Every email should have a clear call to action (CTA) that directs recipients on the next steps to take. Whether it’s to sign up for an event, make a purchase, or click through for more information, the CTA should be prominent and persuasive.
Use action-oriented language and provide clear instructions.
Buttons are the most obvious way of highlighting a call to action. For example, ‘Shop Now’ is a common CTA for an ecommerce email, but anything that prompts the reader to act is good content. Your CTA can be a whole paragraph, if you know how to phrase it well.
Graphics, hyperlinks and headlines can all encourage recipients to do something. Making them powerful and clear is vital.
Formatting and the visual aspects also come under the skim-ability aspect of your email content.
How it looks can significantly impact its effectiveness. Email is visual, and that goes beyond just having graphics. The overall look helps a person how easy it will be to read, or how much time they will have to invest to get the info they need.
If it looks like hard work, your audience will turn away.
Break up text and create a sense of clarity by incorporating white space.
Use headers or subheadings to guide people through the content. Choose fonts and font sizes that are easy to read – and don’t switch fonts. Combine these elements strategically to support the delivery of the message.
Most emails are opened on phones or tablets, so optimising emails for mobile devices is crucial. Ensure that your emails are responsive and test your emails on various devices and email clients to ensure they display correctly. Mobile users tend to skim through emails quickly. Make sure any links or buttons are large enough to be easily tapped on a touchscreen.
The only way to know what’s working and what’s not is testing and looking at reports. Most platforms make A/B testing different variations really easy. So test different subject lines, email lengths, CTAs, or even content styles to determine what resonates best with your audience. Analyse email metrics such as open and click-through rates, conversion rates, and engagement metrics like time spent on the email or the number of clicks on specific links.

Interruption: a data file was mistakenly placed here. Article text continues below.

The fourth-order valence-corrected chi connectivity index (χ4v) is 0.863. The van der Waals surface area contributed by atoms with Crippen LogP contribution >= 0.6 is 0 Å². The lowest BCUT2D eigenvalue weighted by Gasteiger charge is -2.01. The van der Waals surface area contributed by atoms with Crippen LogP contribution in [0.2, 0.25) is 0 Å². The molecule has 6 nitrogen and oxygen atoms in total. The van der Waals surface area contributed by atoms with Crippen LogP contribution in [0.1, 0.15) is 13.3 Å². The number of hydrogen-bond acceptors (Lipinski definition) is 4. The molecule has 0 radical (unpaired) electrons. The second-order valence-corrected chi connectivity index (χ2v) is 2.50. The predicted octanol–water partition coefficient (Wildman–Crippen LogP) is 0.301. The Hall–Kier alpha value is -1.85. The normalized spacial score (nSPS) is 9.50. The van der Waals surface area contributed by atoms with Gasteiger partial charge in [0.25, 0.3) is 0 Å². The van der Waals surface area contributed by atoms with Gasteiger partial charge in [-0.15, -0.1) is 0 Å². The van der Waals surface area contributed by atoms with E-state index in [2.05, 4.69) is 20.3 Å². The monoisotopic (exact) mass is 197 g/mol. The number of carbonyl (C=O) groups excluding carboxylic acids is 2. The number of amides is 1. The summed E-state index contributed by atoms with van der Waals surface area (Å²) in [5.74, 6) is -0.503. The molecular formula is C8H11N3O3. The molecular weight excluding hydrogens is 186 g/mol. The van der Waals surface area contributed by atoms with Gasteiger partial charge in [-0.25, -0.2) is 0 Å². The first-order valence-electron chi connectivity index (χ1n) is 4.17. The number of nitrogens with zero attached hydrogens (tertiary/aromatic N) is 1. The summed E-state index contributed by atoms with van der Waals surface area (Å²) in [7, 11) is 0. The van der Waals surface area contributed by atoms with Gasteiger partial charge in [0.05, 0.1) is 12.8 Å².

Make changes to your emails based on your results, but look at it as an ongoing thing. Too many changes in one email means you risk not knowing what’s the driver of the results has been. This is the single best way to create effective email content. if you’re constantly looking for improvements, your emails will just get better.
Generally speaking, no-one’s waiting indoors for your email to land in their inbox. There are exceptions (emails from your favourite guru might keep you indoors), but otherwise you have to spend time building an engaged following. And that’s why relevant, effective email content is the foundation of effective email marketing. When they know what’s inside is likely to be informative/fun/valuable they’ll open your email time after time. And the benefits keep coming:
So, what do you need to do? Here are a few tips for creating relevant content for your email marketing campaigns:
If you were to look at your favourite brand’s early emails you’d probably almost not recognise them. That’s what happens when businesses engage in a process of constant refinements.
Look around. See what emails you like and try them for yourself. If reputable businesses send a certain format frequently, it’s quite probably because that’s what works. But test out different formats and keep the bits that work for you.
Make your email content personal to your audience. Make it relevant. Make it valuable.
That way you know what you’re sending will be effective, that is give you the results you want.